Acquainting Yourself with Classics Films
Let us take a moment to consider those movie lists you often come across on websites and in magazines. Why? Because there’s a lot of them about. You know the sort, one hundred movies that you must see before you go senile, according to some well-known critic or august institution like the BFI. Or if you prefer something more hip and eclectic then here’s another one collated by British filmmaker Edgar Wright. Furthermore, these lists are often somewhat homogeneous, containing a mixture of bonafide yet ubiquitous classics, a percentage of obscure arty-farty bollocks and a few wild cards that they put in for a laugh. These will be either so-called cult movies or examples from the “it’s so bad, it’s good” school of film making.
Bearing that all-in mind, I thought it would be interesting to see what someone's reaction would be when watching one of these titles for the first time. Classic films such as Stanley Kubrick's 2001: A Space Odyssey, Vittorio De Sica's The Bicycle Thieves or Orson Welles' Citizen Kane. All of these examples have established and prodigious reputations as well as a lot of artistic and cultural baggage attached to them. Would a first-time viewer feel obliged to follow herd and add their voice to the prevailing consensus? Or if they did not enjoy the movie and felt it had specific flaws would they have the courage of their convictions to call a spade a spade?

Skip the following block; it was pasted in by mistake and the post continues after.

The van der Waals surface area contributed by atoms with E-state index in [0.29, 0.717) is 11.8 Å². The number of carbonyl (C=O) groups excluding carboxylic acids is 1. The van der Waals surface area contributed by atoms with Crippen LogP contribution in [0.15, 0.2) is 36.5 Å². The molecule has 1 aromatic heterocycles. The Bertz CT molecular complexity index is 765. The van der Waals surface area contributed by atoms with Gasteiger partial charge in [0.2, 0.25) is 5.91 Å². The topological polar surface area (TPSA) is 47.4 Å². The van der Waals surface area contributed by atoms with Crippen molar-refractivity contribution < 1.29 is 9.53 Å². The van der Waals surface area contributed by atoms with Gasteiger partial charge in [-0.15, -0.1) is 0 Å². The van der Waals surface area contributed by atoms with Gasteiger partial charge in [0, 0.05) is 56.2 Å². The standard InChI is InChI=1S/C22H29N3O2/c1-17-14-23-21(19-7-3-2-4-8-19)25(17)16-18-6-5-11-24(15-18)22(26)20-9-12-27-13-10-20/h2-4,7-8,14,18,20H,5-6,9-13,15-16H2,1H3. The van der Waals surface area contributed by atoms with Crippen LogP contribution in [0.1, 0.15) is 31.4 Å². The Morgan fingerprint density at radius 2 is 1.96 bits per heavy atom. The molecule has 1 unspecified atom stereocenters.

Well to cut a long story short, if you want something done properly, then do it yourself. Therefore, I shall be kicking the process off by watching that classic sixties Bullitt. Yes, I have never seen this alleged defining point in Steve McQueen’s acting career, so I thought it would be a great example to begin with. Bullitt is a movie I’ve only ever seen snatches of. The sort of movie you find while channel surfing and watch a few minutes of before turning over yet again. Each time, I say to myself, I must get around to watching that and then I never do. Oddly enough I do own the Lalo Schifrin soundtrack which is extremely cool in that sixties movie idiom. So, I’ve secured a nice high definition copy of the film and shall endeavour to watch it and review it this week. It will be interesting to see the famous ten-minute car chase within it’s right context and make a measured judgement about it.
Now I make no bones about the fact that I like some specific types of movies more so than others. I would much rather watch a film about a serial killer murdering a bunch of teenagers by sticking a Dyson up their wazoo, than some tedious, worthy human drama about a Bolivian praegustator coming to terms with the death of their next-door neighbour’s budgie, during the Boer War. However, I also feel that it is important to be well versed in all aspects of cinema, if you wish to have an informed opinion on the subject. Therefore, the next couple of months could be very interesting as I work my way through the following films. You can also expect some eclectic reviews. If you have any interesting suggestions, feel free to leave a comment and I’ll see what I can do about adding them to the list.
Les Vacances de Monsieur Hulot (1953)
Wake in Fright (1971)